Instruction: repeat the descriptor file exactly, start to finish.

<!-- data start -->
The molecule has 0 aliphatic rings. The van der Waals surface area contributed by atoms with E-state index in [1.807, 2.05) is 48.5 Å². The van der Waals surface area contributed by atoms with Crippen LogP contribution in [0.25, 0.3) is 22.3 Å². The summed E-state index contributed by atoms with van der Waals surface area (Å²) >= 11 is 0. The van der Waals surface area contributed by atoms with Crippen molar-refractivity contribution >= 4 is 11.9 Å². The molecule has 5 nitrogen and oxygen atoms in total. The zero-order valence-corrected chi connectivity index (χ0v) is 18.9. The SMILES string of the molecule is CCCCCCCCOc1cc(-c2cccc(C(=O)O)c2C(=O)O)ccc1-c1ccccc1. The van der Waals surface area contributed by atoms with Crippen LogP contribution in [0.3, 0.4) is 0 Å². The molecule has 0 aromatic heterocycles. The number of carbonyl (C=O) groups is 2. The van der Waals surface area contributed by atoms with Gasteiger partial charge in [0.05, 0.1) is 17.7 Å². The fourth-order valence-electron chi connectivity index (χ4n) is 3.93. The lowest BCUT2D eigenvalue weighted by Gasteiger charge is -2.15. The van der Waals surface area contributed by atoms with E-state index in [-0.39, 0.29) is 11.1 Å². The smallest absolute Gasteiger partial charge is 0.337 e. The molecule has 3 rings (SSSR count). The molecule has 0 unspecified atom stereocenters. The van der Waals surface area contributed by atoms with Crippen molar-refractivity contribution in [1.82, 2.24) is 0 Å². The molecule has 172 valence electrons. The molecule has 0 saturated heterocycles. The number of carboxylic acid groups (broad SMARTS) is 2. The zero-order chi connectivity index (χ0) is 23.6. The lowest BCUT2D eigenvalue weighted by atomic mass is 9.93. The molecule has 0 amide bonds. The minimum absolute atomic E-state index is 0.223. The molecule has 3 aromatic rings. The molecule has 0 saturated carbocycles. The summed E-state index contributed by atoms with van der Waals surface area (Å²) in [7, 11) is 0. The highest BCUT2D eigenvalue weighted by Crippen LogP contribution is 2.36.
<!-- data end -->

The molecule has 0 aliphatic rings. The van der Waals surface area contributed by atoms with E-state index in [1.807, 2.05) is 48.5 Å². The van der Waals surface area contributed by atoms with Crippen LogP contribution in [0.25, 0.3) is 22.3 Å². The summed E-state index contributed by atoms with van der Waals surface area (Å²) >= 11 is 0. The van der Waals surface area contributed by atoms with Crippen molar-refractivity contribution >= 4 is 11.9 Å². The molecule has 5 nitrogen and oxygen atoms in total. The zero-order valence-corrected chi connectivity index (χ0v) is 18.9. The SMILES string of the molecule is CCCCCCCCOc1cc(-c2cccc(C(=O)O)c2C(=O)O)ccc1-c1ccccc1. The van der Waals surface area contributed by atoms with Crippen LogP contribution in [0.3, 0.4) is 0 Å². The molecule has 0 aromatic heterocycles. The number of carbonyl (C=O) groups is 2. The van der Waals surface area contributed by atoms with Gasteiger partial charge in [0.05, 0.1) is 17.7 Å². The fourth-order valence-electron chi connectivity index (χ4n) is 3.93. The lowest BCUT2D eigenvalue weighted by Gasteiger charge is -2.15. The van der Waals surface area contributed by atoms with E-state index in [-0.39, 0.29) is 11.1 Å². The smallest absolute Gasteiger partial charge is 0.337 e. The molecule has 3 rings (SSSR count). The molecule has 0 unspecified atom stereocenters. The van der Waals surface area contributed by atoms with Crippen molar-refractivity contribution in [1.82, 2.24) is 0 Å². The molecule has 172 valence electrons. The molecule has 0 saturated heterocycles. The number of carboxylic acid groups (broad SMARTS) is 2. The zero-order chi connectivity index (χ0) is 23.6. The lowest BCUT2D eigenvalue weighted by atomic mass is 9.93. The molecule has 0 amide bonds. The minimum absolute atomic E-state index is 0.223. The molecule has 3 aromatic rings. The molecule has 0 saturated carbocycles. The summed E-state index contributed by atoms with van der Waals surface area (Å²) in [7, 11) is 0. The highest BCUT2D eigenvalue weighted by Crippen LogP contribution is 2.36.